Foreign companies may do business in the Philippines by establishing any of the following forms of business organizations: (i) regional headquarter, (ii) regional operating headquarter, (iii) representative office, or (iv) branch.
A regional head quarter or RHQ must be endorsed by the Board of Investments to the Securities and Exchange Commission (SEC). It also needs to be registered with the SEC for its legitimate existence. It must have an annual minimum inward remittance of at least USD 50,000. One condition for approval relates to its functions, which must be relevant to (i) supervisory role, (ii), communication, or (iii) coordination. Another condition is that it does not earn income in the Philippines.
A regional operating headquarter or ROHQ, like the RHQ, must also be endorsed by the Board of Investments to the SEC. Also like the RHQ, it must be approved and registered with the SEC. It must have a minimum inward remittance of at least USD 200,000. The condition for approval and registration in terms of function is that it must perform qualifying services to its affiliates, subsidiaries, and branches. The second condition is that it earns income from such qualifying services. The income earned is subject to 10% tax.
A representative office needs SEC registration as a representative office. It is an extension of the personality of its mother company. Its activities are limited only to liaison work between mother company and its clients. It does not derive income. A representative office must have an initial minimum inward remittance of USD 30,000 to cover its operating expenses.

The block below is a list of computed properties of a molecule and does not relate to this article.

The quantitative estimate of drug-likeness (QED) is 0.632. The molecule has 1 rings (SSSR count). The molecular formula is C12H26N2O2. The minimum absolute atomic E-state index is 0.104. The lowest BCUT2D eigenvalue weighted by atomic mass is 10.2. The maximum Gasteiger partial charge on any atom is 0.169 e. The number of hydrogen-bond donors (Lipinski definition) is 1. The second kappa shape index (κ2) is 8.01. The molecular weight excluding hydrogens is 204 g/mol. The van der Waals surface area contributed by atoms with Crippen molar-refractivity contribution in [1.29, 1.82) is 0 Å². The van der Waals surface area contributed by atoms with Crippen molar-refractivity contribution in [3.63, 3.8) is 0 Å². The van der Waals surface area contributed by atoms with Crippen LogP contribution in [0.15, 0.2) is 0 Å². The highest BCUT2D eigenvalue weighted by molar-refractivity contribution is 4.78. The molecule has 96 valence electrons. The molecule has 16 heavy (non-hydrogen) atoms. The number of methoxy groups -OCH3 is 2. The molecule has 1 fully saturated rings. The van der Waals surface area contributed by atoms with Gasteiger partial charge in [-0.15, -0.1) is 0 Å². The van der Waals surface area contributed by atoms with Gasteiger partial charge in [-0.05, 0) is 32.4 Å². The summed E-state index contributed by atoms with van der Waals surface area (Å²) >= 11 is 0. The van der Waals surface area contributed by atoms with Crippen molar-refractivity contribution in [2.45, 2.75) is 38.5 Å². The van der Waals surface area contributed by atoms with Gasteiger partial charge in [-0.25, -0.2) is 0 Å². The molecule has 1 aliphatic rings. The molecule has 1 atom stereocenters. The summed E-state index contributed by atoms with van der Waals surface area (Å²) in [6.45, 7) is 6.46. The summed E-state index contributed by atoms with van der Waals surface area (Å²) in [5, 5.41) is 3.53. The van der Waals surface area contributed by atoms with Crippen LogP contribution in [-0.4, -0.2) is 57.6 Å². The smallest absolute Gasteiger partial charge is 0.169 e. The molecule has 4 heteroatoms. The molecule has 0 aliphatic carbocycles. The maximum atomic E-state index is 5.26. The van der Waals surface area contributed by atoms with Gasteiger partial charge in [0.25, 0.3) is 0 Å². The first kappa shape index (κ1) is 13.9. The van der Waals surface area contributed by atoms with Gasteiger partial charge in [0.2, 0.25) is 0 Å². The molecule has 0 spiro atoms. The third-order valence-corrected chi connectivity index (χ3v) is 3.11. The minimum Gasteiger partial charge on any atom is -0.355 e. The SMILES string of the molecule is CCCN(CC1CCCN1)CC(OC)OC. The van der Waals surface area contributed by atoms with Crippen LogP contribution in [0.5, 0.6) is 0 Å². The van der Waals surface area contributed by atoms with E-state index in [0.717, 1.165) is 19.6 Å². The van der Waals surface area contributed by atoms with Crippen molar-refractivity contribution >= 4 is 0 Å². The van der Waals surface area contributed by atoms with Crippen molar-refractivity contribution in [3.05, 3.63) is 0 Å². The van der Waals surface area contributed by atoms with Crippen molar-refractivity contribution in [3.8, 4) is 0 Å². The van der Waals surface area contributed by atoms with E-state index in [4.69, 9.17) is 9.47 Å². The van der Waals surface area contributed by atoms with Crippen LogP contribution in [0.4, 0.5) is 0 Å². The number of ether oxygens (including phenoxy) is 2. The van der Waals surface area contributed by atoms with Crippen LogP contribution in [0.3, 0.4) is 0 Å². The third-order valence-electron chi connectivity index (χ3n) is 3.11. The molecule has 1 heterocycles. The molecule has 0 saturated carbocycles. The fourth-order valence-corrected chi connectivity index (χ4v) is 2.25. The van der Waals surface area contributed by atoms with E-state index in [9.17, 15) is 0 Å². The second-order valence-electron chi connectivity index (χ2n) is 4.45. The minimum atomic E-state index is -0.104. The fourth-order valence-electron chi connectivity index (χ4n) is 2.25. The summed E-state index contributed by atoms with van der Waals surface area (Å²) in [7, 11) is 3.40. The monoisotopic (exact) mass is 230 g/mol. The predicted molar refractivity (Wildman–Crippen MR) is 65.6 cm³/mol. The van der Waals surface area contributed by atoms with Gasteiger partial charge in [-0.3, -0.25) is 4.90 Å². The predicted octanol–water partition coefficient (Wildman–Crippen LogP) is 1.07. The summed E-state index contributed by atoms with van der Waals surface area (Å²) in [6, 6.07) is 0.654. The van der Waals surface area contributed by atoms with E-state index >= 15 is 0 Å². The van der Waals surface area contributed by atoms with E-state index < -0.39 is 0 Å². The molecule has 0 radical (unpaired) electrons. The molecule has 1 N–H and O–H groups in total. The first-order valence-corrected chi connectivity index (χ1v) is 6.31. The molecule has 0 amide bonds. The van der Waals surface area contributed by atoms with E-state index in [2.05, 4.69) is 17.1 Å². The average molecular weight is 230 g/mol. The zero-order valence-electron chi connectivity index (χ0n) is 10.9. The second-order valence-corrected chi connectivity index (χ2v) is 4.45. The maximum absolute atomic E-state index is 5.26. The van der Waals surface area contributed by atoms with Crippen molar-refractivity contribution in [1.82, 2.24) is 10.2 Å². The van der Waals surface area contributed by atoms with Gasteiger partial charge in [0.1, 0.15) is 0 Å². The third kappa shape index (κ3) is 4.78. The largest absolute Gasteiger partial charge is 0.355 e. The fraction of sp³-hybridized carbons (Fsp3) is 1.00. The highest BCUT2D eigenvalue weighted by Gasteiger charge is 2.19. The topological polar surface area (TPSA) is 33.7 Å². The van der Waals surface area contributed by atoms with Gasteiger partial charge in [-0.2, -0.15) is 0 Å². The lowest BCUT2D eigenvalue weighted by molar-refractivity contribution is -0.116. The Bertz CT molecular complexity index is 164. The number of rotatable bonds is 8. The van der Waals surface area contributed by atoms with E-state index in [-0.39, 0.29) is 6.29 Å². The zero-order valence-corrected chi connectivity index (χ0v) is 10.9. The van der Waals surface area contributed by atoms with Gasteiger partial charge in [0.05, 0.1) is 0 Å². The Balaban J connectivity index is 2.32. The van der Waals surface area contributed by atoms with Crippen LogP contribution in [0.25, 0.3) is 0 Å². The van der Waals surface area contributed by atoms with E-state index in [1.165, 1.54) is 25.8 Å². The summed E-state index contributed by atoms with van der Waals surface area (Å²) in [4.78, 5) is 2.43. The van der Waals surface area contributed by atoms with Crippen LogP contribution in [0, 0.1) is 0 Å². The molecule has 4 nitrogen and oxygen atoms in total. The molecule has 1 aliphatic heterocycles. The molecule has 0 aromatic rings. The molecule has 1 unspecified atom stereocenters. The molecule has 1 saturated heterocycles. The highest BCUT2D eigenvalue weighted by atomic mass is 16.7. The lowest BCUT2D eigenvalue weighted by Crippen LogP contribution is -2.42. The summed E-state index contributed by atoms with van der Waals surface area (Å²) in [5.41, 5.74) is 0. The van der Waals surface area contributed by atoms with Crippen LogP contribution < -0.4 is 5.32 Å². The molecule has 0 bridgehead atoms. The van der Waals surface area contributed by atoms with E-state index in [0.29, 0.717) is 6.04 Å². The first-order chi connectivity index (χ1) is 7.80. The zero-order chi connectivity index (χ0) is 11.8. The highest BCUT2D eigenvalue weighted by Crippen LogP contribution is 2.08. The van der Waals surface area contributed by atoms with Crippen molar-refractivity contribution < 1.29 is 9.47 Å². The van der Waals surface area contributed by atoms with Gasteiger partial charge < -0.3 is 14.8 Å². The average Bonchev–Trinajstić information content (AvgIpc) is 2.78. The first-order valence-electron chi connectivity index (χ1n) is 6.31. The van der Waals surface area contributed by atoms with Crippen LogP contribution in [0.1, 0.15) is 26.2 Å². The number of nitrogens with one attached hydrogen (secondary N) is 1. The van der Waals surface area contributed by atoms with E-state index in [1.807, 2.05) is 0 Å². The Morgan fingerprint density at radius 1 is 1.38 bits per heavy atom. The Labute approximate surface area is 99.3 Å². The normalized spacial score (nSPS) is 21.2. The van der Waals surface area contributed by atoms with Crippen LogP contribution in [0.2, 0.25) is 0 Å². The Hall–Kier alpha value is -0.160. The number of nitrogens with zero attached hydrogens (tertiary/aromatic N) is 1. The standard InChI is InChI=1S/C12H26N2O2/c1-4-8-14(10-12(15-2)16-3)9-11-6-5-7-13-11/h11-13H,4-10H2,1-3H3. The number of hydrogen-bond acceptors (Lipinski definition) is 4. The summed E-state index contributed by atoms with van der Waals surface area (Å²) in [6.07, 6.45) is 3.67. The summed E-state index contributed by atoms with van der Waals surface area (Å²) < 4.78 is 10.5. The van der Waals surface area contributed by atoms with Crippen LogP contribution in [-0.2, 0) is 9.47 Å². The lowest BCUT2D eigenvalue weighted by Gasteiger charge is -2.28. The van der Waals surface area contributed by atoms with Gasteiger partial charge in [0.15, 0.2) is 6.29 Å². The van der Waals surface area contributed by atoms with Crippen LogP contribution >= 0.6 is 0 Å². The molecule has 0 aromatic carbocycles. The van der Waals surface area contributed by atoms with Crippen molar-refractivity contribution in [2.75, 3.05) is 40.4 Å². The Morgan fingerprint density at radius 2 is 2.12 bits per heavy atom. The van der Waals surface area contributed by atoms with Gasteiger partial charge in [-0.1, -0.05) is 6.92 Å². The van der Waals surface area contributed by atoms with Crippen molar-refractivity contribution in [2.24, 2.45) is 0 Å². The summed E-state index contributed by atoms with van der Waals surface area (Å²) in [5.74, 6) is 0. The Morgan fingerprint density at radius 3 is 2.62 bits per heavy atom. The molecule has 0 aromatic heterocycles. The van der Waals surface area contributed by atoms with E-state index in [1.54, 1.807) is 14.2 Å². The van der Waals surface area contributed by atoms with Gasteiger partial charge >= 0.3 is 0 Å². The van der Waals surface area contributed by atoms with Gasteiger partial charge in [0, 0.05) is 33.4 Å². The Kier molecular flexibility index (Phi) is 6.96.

A branch is a foreign corporation organized and existing under foreign laws that carries out business activities of the head office and derives income from the host country. A branch needs SEC registration as a branch. It carries out the business activities of the parent company. It must have an assigned capital from the head office of at least USD 200,000, which can be reduced to USD 100,000 subject to conditions. These conditions are: (i) the activity involves advanced technology, or (ii) the company employs at least 50 direct employees.
The Foreign Investments Act provides an exception to the USD 100,00 and USD 200,000 capital requirement. This exception is applicable for businesses that are classified as export enterprises. An export enterprise is one which has 60% export sales. It is immaterial whether these are sales of goods or sales of services. These enterprises include foreign-owned branches in the Philippines that function as an outsourcing operation.
Respicio & Co. Law Firm can help foreign companies do business in the Philippines.